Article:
Minersville Reservoir, Utah, USA

Also known as:  Rocky Ford Reservoir

Welcome to the ultimate guide for history, statistics, local fun facts and the best things to do at Minersville Reservoir.

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Minersville Reservoir visitor and community guide

Lake Locations: USA - West - Utah - Color Country -

Beaver County, in southwestern Utah, has a landscape characterized by breathtaking canyons, meandering rivers that flow through granite mountains, thick, green forests, deserts, historic mines, farm valleys, and peaceful meadows. Here in this diverse county is where you will find Minersville Reservoir lying in the low and arid valley of a desert.

Between the cities of Beaver to the east and Minersville to the west, Minersville Reservoir is in a region of Utah called Color Country. Appropriately named, the region has a rich and intriguing history that offers color and nuance to any history buff. Beaver is the birthplace of both Philo T. Farnsworth, the inventor of television, and Butch Cassidy, the infamous western outlaw. The area was also a magnet in the era of the California Gold Rush and fortune-seeking forty-niners. The discovery of rich repositories of silver in the mountains surrounding Minersville Reservoir helped create booming mining towns. Minersville, from where the reservoir takes its name, was called such out of respect to all the mine laborers that came to work in the area.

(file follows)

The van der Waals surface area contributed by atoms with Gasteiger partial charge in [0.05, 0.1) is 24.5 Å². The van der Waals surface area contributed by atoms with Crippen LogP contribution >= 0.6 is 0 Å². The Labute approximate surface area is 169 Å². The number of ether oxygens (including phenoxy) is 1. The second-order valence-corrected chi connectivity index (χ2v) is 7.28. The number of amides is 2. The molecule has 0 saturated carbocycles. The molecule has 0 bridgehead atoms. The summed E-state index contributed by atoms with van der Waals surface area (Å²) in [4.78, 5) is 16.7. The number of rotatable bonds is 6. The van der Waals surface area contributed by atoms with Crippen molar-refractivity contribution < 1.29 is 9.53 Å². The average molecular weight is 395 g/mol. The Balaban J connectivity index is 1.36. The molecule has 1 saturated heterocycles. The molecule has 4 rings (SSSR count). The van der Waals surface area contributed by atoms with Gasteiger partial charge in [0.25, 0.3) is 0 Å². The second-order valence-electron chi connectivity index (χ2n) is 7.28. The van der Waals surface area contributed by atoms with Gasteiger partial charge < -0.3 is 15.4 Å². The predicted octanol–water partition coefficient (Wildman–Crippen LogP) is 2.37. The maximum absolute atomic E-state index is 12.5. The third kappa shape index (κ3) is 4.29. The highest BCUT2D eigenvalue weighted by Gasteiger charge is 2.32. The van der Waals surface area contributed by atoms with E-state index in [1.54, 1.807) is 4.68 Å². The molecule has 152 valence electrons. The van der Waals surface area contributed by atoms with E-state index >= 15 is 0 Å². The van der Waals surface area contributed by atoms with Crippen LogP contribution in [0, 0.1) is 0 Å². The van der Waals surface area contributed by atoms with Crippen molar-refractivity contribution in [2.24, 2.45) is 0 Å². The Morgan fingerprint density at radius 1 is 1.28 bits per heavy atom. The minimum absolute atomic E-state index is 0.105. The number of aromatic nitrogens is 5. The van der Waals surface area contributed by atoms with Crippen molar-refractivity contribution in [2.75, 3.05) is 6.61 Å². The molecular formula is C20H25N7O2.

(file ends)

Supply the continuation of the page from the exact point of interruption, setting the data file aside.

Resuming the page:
Once synonymous with the name Rocky Ford Reservoir, Minersville Reservoir was created as early as 1914 by an impoundment on Beaver River. The river flows from the magnificent heights of the Tushar Mountains, strengthened as it descends through various mountain tributaries. The river had several dams constructed by Mormon settlers; but none of these dams were as permanent a construction as the Rocky Ford Dam, which today stops the waters of the reservoir.

Since the lake is used to irrigate nearby farmlands, the water level varies throughout the year. Utah is a land of extremes, experiencing flood and droughts rather often. Multi-year, state-wide droughts occur about every 10 to 20 years. As a result of a state-wide drought that lasted from 1999 to 2004, Minersville Reservoir was completely drained by September of 2004. By October, the lake began to refill and trout and bass stockings were added to the rising water. Today the 990-acre Minersville Reservoir is considered a trophy trout fishery.

Rocky Ford Reservoir supports populations of rainbow trout, cutthroat trout, smallmouth bass and Utah chub. Brown trout may also be in the reservoir, since stockings of brown trout are planted in the drainage above the reservoir. There is a fishing restriction on the lake that allows the harvest of only one trout over 22 inches long, a rule established in the early 90s when the trout population was threatened by competing chubs and fish-eating birds. Another rule warns fishers to use only artificial flies or lures when fishing. Shore fishing and float tube fishing are just as popular and successful as boat fishing, particularly for trout, since the spawning adults are attracted to the shoreline when looking for the best locations to deposit their eggs.